• LOCATION 6 | The Trail of Independence: Tracing the origins of modern Tel Aviv

    Dizengoff House

    Dizengoff House on Tel Aviv audio tour The Trail of Independence: Tracing the origins of modern Tel Aviv

    Stop here, next to the equestrian statue at 16 Rothschild Boulevard.

    Look to your right to view the statue and the house behind it.

    Here we meet the Sheriff of Tel Aviv. Sort of…

    Meir Dizengoff settled in Jaffa around the same time as Akiva Arye Weiss. Interestingly, if you were to ask a local whether they heard of Weiss - the man with the plan, the person who envisioned the establishment of Tel Aviv - you’d probably get a puzzled expression. But every Tel Avivian will know the immediately recognizable name of Dizengoff.

    A smart businessman and cunning politician, Meir Dizengoff took the lead from Weiss when construction of the first houses in Tel Aviv began. He served as chairman of the Tel Aviv council, responsible for every public aspect of city life - infrastructure, sanitation, education, welfare and economic development. When Tel Aviv expanded and was recognized as a city, independent of Jaffa, Meir Dizengoff was elected as the first mayor.

    As the first mayor of Tel Aviv, Dizengoff seized the opportunity to transform a picturesque suburb of Jaffa into the urban heart of the Zionist endeavour, the financial and cultural arena of the Jewish settlement in the Land of Israel. If we were here at the beginning of the 20th century, we could have seen Dizengoff riding on his horse in the streets of Tel Aviv, making sure everything was going according to plan. In his strolls, he also had a habit of picking up a kid he thought was unhappy and giving him a fun ride. Can you imagine that?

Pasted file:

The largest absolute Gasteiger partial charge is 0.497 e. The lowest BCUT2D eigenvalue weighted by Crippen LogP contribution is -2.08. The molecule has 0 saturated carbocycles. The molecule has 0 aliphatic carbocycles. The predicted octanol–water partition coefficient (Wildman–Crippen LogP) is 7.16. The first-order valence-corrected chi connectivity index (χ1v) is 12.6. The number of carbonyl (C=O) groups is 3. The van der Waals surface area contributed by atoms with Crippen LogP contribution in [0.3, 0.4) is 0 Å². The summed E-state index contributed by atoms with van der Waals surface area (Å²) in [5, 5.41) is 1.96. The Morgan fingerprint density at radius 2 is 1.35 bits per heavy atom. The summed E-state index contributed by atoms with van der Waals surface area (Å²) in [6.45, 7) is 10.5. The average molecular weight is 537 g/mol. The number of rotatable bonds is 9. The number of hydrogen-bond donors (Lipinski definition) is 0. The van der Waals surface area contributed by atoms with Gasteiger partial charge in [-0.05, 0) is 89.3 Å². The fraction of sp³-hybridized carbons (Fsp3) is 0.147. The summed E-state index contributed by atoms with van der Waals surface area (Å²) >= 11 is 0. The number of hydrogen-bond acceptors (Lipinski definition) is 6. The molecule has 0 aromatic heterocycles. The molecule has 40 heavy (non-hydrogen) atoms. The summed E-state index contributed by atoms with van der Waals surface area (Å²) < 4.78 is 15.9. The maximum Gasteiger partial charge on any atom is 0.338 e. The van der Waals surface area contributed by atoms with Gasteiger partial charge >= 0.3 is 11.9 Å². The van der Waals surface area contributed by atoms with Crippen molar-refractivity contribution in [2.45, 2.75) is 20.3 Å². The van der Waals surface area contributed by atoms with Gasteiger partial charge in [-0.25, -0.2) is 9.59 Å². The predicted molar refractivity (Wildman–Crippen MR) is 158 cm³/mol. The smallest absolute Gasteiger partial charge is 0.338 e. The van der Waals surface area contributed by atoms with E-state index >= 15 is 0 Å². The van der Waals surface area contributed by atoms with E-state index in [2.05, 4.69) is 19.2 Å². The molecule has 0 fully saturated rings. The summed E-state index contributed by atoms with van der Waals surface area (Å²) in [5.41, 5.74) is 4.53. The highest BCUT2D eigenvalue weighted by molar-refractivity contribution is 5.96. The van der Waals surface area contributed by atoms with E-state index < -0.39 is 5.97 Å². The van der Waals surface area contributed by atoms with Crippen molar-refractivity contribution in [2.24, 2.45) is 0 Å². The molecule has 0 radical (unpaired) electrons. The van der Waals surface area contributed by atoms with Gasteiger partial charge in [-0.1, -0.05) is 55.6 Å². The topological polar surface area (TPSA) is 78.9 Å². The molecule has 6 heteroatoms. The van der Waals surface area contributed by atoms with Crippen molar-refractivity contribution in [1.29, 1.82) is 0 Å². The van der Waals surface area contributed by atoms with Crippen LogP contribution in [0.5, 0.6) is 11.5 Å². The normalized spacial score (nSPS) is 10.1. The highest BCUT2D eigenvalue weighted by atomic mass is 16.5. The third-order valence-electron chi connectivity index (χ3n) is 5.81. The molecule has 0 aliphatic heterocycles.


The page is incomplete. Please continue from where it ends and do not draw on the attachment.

Meir Dizengoff and his wife, Zina, had no kids. He cherished Tel Aviv as if it was his own child. To many, he was the “father of the city”. When he passed away in 1936, he bequeathed his house, right here, on 16 Rothschild Boulevard, to the city. That’s how Dizengoff House became the Tel Aviv Museum of Art.

    In 1948, the head of the Jewish Agency, David Ben-Gurion, designated as a prime minister to be, chose the Tel Aviv Museum of Art as the place to read out the Declaration of Independence. On May 14th 1948, as the British Mandate was coming to an end, Ben-Gurion stood in the big hall of the museum and declared with his roaring voice: “the establishment of a Jewish state in the Land of Israel, to be known as the State of Israel”.

    The very place where Tel Aviv started - the house of the first mayor - is exactly the same place where Israel started. The establishment of the city of Tel Aviv and the establishment the state of Israel are two stories intertwined, right here.

    The Tel Aviv Museum of Art moved to a different location in the 1970s. Since then, Dizengoff House is a museum for the Israeli Declaration of Independence. Inside is a recreation of the ceremonial hall used by the Founding Fathers of Israel - the Hall of Independence.

    When you’re ready, turn left and keep walking up Rothschild Boulevard, along the brass stretch embedded in the pavement. Our next stop is right ahead - that’s the monument for the city founders.

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The Trail of Independence: Tracing the origins of modern Tel Aviv